Researchers from the University of Central Florida (UCF) just announced intriguing findings which describe cellular changes that develop when neuronal stem cells are exposed to elevated levels of a chemical typically found in processed foods.

The study serves as an example of the importance of the food pregnant women eat, and how it may potentially affect development of the fetal brain.

The study describes how elevated levels of the preservative, propionic acid (PPA)-used to extend shelf life and reduce mold in packaged foods, breads and cheeses โ€” can adversely affect the development and differentiation of neurons in fetal brains in children with autism spectrum disorder (ASD).

The research was published June 19 in the journal, Scientific Reports.

The Gut-Brain Axis

From clinical experience, healthcare providers have observed for many decades how children with ASD are often afflicted with gastrointestinal ailments, including chronic constipation and irritable bowel syndrome (IBS). The mechanism behind this association is unclear, but ongoing research suggests that the gut microbiome plays an important role in brain development. One of the key questions is how the gut microbiome--the bacteria that live in our intestines--may be unique in those with ASD compared to those without the condition.

Previous studies have demonstrated increased levels of PPA, a short chain fatty acid (SCFA), in the feces of children with ASD; we also know that the gut microbiome in these children is also quite distinct in terms of the type of bacteria that inhabit their intestines.

Clostridia, Bacteriodetes, and Desulfovibrio bacteria are unique to patients with ASD. What's interesting is that these bacteria are also known to be fermenters of carbohydrates that produce PPA, and other SCFAs as well. Ironically, while PPA is the most common compound produced by bacteria in ASD patients, it is also widely used in the food industry as a preservative due to its ability to inhibit grown of fungi (mold).

The Study

In the current study, Saleh Naser, PhD and her team at UCF found that when neural stem cells were exposed to high levels of PPA, the neurons incurred multiple changes resulting in cellular damage and inflammation. One of the major effects of PPA they noted was the overproduction of glial cells , the protective outer cells making up the sheath covering neurons, with a corresponding reduction in the number of neurons themselves. An excess of glial cells may disrupt the connectivity between the neurons and induce inflammation, a common finding in the brains of children with ASD.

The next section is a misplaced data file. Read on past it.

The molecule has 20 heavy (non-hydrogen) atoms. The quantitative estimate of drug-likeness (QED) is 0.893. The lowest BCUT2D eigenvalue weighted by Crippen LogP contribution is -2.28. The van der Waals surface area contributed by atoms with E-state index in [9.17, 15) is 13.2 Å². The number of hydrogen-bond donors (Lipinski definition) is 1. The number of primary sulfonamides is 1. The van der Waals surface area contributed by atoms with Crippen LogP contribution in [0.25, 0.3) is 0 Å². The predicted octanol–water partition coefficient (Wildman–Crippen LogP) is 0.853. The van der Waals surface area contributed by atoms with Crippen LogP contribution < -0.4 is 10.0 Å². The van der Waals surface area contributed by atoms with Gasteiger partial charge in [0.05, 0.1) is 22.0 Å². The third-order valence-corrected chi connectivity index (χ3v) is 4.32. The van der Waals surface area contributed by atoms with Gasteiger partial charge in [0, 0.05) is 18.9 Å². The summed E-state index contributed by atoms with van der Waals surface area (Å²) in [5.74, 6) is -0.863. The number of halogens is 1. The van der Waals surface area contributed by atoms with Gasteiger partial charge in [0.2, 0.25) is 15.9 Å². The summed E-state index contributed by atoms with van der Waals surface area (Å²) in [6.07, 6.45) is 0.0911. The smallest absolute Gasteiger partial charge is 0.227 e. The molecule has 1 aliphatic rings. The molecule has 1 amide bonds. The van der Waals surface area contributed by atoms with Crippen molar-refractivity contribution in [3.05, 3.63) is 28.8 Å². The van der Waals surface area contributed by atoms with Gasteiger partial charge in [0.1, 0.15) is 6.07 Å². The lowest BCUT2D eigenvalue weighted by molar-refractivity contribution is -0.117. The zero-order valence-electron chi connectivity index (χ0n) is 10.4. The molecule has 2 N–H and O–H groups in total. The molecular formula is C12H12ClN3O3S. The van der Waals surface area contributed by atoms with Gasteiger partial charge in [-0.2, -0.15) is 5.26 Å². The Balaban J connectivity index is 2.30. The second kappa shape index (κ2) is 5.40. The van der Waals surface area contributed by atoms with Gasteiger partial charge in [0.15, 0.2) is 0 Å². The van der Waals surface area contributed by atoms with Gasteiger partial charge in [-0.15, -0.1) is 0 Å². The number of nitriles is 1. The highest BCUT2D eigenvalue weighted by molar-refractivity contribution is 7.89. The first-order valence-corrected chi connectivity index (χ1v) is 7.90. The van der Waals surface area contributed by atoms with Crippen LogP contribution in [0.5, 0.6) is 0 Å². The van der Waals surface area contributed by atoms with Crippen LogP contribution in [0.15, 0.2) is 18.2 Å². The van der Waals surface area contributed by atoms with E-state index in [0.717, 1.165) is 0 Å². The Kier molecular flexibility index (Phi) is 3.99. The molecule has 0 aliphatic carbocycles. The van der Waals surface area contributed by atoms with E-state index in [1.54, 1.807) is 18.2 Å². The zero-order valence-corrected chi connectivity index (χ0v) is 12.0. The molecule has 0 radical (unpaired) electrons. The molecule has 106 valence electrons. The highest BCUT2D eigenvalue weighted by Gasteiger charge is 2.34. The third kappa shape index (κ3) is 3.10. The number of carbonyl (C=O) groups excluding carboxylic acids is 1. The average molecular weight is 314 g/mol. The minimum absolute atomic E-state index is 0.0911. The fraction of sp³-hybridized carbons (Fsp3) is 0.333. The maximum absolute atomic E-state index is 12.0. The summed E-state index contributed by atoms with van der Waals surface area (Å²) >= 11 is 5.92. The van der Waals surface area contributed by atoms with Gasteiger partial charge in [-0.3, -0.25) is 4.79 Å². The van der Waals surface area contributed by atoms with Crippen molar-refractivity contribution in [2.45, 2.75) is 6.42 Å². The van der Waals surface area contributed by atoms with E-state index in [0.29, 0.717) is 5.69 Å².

While prior studies have suggested the role of genetic factors and environmental influence in ASD, this study, according to the authors, is the first to note a molecular link from elevated levels of PPA, overproduction of glial cells, disruption of neural connections and autism.

PPA is also felt to be a contributor to mitochondrial dysfunction, based on studies in rats exposed to PPA. In fact, nearly a third of ASD patients are felt to have mitochondrial dysfunction .

It also should be noted that PPA is naturally found in the gut, but consumption of processed foods by pregnant women containing PPA may increase maternal levels which are then transmitted to the fetus.

The team's research is preliminary and will require validation in ongoing studies to confirm if this mechanism explains at least part of the significant rise seen in autism rates from the early 2000's to the present. Autism spectrum disorders currently affect about 1 in 59 children, a sharp increase from 1 in 150 children seen in 2000, according to recent data from the CDC.

Naser and her team will attempt to validate the findings in a mouse model by examining whether elevated levels of PPA in the maternal diet induce behavioral changes consistent with autism in mice that are genetically predisposed to develop the condition.